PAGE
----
2. In a spreader for spreading concrete in plastic condition to form a pavement slab, a spreader frame adapted to span and to progress along the site of a slab of pavement being laid, a conveyor gantry disposed transversely of the site of the pavement slab being laid and carried by said spreader frame for adjusting movement endwise therein in direction across the slab, belt pulleys rotatably mounted at the respective ends of said conveyer gantry in position to support a conveyer belt, power means carried by said movable gantry and operatively connected to turn at least one of said belt pulleys, a conveyer belt operating over said belt pulleys to convey concrete along said conveyer gantry transversely of said slab, a carriage movably mounted on said conveyer gantry for movement endwise thereof, power means carried by said gantry and operatively connected to move said carriage along said gantry, a backing plate carried by said carriage beneath and supporting the upper run of said conveyer belt, and a plow carried by said carriage above the part of said upper run of said conveyer belt supported by said backing plate in position to plow plastic concrete from said belt to form the pavement slab, the arrangement being such that said plow in moving along said conveyer belt as said frame progresses along the site, plows concrete from said belt to place it on the site in transverse ribbons that overlap to form the slab.
3. In a concrete spreader for placing concrete in laying a slab of pavement, a frame including spaced transverse members adapted to span the site of the slab of pavement being laid, longitudinal side members interconnecting said spaced transverse members in the region of the edges of the slab being laid, running gear disposed to support said frame for movement along the site of the slab being laid, a conveyer supporting girder structure movably supported by said frame side members between said transverse members for endwise adjustment thereon, a conveyer mounted on said conveyer girder for transporting plastic concrete transversely of the slab being laid, power operated driving mechanism mounted on said movable girder and operatively connected to drive said conveyer, means to adjust said conveyer supporting structure endwise relative to said frame to extend the one or the other end thereof for receiving plastic concrete at the one or the other side of the slab being laid, a plow movably mounted on said girder structure and operatively arranged to divert plastic concrete from said conveyer, and power operated driving means mounted on said movable girder structure and operatively connected to move said plow along said girder in a manner to divert the plastic concrete from said conveyer and place it in the form of a strip extending transversely of the slab site, whereby the pavement slab may be formed of successively placed overlapping transverse strips of plastic concrete as the spreader moves along the slab site.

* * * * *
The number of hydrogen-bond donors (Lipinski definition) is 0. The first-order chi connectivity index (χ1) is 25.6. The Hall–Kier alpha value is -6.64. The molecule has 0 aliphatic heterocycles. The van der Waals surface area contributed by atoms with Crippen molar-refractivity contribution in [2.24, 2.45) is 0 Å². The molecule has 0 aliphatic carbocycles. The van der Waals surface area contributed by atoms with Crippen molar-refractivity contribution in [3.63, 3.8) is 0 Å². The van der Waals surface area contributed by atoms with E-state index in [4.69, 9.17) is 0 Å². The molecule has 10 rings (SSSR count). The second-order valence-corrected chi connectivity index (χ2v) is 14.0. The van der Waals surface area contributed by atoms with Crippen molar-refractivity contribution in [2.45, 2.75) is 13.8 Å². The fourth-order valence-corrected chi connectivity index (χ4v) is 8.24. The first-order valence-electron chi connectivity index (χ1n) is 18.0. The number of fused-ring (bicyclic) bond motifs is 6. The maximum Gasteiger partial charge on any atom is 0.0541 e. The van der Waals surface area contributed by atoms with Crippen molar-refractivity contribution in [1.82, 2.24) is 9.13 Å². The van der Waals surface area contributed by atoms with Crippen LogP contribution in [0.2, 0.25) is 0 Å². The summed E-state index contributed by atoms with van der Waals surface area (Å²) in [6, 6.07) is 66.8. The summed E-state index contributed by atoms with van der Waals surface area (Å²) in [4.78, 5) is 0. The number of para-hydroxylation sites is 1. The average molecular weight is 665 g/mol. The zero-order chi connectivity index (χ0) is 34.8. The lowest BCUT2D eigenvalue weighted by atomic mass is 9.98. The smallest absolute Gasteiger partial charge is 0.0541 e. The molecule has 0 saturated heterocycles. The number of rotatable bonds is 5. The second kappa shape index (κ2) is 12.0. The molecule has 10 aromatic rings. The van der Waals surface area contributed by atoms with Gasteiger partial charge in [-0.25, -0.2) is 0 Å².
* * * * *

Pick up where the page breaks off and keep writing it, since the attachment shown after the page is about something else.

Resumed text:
4. In a placing and spreading machine for distributing plastic material to form a pavement slab, a main frame adapted to extend over and move along a site being paved, a bridging gantry movably mounted for endwise adjustment on said main frame and extending transversely of the site being paved said gantry being substantially longer than the width of the pavement slab being laid and adapted to extend at either side of the slab site selectively through endwise adjustment on said main frame, a conveyer operatively mounted on and movable with said gantry, said conveyer being adapted to receive plastic paving material at the extending end of said gantry and to convey the material transversely over the site being paved, means to divert the plastic paving material from said conveyer onto the site being paved, and power actuated adjusting means to love said gantry and its associated conveyer endwise relative to said main frame, whereby the extending material receiving end of said conveyer may be retracted endwise by power to permit a vehicle to pass near said main frame, said conveyor then being extended endwise by power from said main frame to a position behind the vehicle to receive plastic paving material dumped from the rear of the vehicle for distributing it upon the site.